BEIJING, Sept. 1 (UPI) -- China and the Philippines agreed to find a peaceful resolution to a South China Sea dispute that has raised international concerns.
The issue was discussed by visiting Philippine President Benigno Aquino III and his Chinese host, President Hu Jintao. The two leaders stood firm about their countries' territorial claims in the Spratlys, but decided to resolve the dispute peacefully, the Philippine Star reported Thursday.
The official Chinese news agency Xinhua reported Hu and Aquino agreed to strengthen economic and trade cooperation while minimizing the impact of the sea disputes.
Xinhua quoted Hu as saying China's stance on the South China Sea issue has been consistent and explicit.
"The South China Sea disputes should be resolved peacefully through consultation and negotiation" between the two countries, Hu said.
Hu also was quoted as saying China is ready to work with the countries of the Association of Southeast Asian Nations (ASEAN), including the Philippines, to develop the waters jointly into "a sea of peace, friendship and cooperation."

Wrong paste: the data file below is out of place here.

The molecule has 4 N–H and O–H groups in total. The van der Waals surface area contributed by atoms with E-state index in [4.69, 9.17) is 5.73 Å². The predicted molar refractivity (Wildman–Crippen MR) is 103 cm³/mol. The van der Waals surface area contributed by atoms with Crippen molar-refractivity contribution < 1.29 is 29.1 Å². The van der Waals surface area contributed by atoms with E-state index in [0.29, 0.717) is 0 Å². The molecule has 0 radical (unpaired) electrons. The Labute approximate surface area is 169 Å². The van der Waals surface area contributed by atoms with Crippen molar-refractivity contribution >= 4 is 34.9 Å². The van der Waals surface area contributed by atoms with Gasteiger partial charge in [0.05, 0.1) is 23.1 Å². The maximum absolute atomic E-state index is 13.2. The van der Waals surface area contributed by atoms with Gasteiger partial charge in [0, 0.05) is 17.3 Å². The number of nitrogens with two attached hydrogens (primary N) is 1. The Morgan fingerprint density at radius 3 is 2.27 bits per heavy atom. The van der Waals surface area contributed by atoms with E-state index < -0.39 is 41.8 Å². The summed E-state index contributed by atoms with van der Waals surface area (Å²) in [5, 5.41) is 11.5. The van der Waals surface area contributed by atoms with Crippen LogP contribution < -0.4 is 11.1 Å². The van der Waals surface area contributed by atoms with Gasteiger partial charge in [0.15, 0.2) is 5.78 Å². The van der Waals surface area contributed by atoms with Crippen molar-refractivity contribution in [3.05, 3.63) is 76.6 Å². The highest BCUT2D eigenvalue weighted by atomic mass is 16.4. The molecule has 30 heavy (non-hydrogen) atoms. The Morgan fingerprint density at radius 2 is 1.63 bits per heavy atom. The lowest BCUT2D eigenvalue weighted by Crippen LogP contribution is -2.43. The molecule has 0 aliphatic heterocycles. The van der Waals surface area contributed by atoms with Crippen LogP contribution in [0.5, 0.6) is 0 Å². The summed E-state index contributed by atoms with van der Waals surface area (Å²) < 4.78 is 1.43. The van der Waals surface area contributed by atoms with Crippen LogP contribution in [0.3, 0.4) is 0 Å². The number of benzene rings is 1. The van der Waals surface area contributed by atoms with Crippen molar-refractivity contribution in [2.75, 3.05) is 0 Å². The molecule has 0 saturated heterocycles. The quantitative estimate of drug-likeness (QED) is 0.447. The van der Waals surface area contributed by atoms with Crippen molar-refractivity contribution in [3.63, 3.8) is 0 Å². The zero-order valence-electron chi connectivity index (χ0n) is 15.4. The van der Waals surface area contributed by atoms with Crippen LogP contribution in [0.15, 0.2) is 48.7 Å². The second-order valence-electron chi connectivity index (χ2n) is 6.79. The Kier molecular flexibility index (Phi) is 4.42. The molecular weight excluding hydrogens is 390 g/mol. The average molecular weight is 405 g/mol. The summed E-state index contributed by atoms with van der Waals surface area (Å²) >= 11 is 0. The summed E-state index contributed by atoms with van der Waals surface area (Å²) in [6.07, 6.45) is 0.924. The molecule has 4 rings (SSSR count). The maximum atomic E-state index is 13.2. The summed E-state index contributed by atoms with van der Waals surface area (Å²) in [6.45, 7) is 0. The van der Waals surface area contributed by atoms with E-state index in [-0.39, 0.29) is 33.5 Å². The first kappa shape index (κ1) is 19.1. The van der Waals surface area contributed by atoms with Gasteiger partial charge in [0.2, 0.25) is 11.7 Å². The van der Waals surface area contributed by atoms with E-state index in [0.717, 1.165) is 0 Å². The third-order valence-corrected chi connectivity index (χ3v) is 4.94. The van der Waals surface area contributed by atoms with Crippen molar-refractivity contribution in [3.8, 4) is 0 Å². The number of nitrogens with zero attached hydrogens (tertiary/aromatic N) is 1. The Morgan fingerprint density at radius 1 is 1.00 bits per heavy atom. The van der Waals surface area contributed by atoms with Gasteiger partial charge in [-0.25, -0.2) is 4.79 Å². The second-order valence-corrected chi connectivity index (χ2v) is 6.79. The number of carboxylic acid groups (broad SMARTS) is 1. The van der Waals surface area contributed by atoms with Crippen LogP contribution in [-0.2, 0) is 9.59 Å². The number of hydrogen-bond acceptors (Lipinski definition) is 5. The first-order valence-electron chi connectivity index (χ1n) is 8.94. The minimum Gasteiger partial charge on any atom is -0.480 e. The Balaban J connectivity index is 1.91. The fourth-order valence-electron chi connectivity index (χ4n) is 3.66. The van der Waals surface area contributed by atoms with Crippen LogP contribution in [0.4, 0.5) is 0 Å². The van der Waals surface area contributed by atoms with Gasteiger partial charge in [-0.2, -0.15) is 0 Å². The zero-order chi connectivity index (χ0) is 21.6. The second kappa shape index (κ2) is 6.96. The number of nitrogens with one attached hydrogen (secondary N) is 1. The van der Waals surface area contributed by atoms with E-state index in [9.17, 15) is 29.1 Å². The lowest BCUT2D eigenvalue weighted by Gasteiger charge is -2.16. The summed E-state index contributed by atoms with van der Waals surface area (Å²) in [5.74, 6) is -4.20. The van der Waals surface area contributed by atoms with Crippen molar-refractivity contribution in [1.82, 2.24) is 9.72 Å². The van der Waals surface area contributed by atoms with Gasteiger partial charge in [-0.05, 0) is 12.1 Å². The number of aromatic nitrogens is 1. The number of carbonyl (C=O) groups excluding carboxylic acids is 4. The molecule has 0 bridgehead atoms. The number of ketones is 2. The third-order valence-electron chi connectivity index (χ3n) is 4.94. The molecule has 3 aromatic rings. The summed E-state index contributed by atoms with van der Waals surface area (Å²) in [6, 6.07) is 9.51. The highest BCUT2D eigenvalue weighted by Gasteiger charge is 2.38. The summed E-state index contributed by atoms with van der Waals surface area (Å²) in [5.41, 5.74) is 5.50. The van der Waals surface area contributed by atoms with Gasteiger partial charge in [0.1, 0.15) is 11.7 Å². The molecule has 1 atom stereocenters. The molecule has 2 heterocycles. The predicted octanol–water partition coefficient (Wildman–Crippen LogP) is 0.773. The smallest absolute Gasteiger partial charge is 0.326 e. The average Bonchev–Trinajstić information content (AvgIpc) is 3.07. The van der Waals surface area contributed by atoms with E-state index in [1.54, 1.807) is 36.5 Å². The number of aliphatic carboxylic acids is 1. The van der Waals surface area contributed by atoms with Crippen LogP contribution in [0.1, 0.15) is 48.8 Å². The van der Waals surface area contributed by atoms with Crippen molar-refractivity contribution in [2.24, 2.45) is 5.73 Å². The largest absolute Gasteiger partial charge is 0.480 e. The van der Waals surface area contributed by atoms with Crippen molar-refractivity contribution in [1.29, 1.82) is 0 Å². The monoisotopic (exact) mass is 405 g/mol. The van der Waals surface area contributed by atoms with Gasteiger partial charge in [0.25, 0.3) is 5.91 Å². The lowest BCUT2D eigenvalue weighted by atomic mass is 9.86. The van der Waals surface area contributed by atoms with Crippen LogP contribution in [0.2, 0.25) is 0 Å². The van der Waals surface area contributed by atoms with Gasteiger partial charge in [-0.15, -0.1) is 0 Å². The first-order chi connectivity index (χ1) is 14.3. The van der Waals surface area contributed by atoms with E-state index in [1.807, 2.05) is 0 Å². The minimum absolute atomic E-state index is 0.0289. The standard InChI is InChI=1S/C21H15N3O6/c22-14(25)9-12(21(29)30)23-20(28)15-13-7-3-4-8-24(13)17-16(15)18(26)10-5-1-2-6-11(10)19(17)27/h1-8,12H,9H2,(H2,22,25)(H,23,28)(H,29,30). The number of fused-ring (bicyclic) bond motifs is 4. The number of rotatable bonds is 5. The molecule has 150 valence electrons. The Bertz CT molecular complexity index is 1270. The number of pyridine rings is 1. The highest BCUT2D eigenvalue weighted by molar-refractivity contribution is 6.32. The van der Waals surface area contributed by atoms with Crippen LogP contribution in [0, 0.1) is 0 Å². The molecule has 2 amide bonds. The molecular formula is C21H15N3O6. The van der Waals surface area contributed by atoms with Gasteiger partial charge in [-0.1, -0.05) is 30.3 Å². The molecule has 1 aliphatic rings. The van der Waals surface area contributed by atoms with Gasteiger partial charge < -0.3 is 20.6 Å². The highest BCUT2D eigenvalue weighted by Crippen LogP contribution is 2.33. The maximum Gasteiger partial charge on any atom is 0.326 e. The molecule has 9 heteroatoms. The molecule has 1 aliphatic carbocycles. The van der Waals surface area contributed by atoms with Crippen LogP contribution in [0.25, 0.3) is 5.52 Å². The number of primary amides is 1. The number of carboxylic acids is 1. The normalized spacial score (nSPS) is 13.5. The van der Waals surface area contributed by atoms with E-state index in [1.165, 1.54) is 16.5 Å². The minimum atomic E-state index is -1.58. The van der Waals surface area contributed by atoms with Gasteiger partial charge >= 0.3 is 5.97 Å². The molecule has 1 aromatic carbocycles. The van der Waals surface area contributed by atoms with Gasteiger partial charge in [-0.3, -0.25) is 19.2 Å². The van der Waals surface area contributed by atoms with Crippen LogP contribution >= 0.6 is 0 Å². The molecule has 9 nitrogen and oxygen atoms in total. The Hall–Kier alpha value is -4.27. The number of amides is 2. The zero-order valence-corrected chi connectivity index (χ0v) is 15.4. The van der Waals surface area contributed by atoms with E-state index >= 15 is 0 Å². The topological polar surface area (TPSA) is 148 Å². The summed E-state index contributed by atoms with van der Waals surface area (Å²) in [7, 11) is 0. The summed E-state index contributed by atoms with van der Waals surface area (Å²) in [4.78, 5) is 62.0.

The sea dispute has become tense, as China repeatedly asserts its "indisputable sovereignty over the Nansha Islands [Spratly Islands] and the surrounding waters" of the South China Sea, and has asked all other claimant countries to stop drilling there for oil and gas. Those countries include Vietnam, Malaysia, the Philippines, Brunei and Taiwan.
The U.S. Senate has passed a resolution deploring the recent use of force by Chinese maritime security vessels against a Vietnamese exploration ship, and calling for a peaceful resolution of the dispute through multilateral efforts.
The Philippine Star quoted Aquino spokesman Edwin Lacierda as saying it was Aquino who raised the Spratlys issue, saying as the issue was a regional problem, it required a regional solution.
"So both sides were very positive in addressing the issue in the South China Sea," the Star quoted Lacierda as saying.
Aquino and Hu also attended the signing of nine agreements on a number of issues regarding economic, cultural and friendly ties.
Xinhua reported the two sides have pledged to double their trade volume to $60 billion in five years. The report said Aquino was accompanied by a 300-strong delegation that included more than 200 business executives.